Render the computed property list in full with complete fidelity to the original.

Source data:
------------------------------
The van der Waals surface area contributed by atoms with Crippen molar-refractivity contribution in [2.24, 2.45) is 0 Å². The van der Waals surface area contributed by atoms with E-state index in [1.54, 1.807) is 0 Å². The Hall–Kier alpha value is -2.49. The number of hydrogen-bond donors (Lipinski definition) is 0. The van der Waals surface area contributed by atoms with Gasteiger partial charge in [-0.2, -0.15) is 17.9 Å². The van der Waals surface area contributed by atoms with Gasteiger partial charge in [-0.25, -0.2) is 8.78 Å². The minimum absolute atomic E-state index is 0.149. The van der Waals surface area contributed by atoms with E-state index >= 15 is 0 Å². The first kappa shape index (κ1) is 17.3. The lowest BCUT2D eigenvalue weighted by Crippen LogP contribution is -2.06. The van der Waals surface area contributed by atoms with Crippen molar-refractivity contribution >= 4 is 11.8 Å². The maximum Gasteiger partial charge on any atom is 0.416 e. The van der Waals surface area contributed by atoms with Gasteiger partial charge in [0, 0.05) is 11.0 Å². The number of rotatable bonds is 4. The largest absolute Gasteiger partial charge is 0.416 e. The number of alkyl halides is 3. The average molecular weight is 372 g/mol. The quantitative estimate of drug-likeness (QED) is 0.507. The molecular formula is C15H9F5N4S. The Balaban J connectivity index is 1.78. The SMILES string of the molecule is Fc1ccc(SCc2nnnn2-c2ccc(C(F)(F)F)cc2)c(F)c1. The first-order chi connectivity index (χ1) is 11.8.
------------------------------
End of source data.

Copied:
The van der Waals surface area contributed by atoms with Crippen molar-refractivity contribution in [2.24, 2.45) is 0 Å². The van der Waals surface area contributed by atoms with E-state index in [1.54, 1.807) is 0 Å². The Hall–Kier alpha value is -2.49. The number of hydrogen-bond donors (Lipinski definition) is 0. The van der Waals surface area contributed by atoms with Gasteiger partial charge in [-0.2, -0.15) is 17.9 Å². The van der Waals surface area contributed by atoms with Gasteiger partial charge in [-0.25, -0.2) is 8.78 Å². The minimum absolute atomic E-state index is 0.149. The van der Waals surface area contributed by atoms with E-state index >= 15 is 0 Å². The first kappa shape index (κ1) is 17.3. The lowest BCUT2D eigenvalue weighted by Crippen LogP contribution is -2.06. The van der Waals surface area contributed by atoms with Crippen molar-refractivity contribution >= 4 is 11.8 Å². The maximum Gasteiger partial charge on any atom is 0.416 e. The van der Waals surface area contributed by atoms with Gasteiger partial charge in [0, 0.05) is 11.0 Å². The number of rotatable bonds is 4. The largest absolute Gasteiger partial charge is 0.416 e. The number of alkyl halides is 3. The average molecular weight is 372 g/mol. The quantitative estimate of drug-likeness (QED) is 0.507. The molecular formula is C15H9F5N4S. The Balaban J connectivity index is 1.78. The SMILES string of the molecule is Fc1ccc(SCc2nnnn2-c2ccc(C(F)(F)F)cc2)c(F)c1. The first-order chi connectivity index (χ1) is 11.8.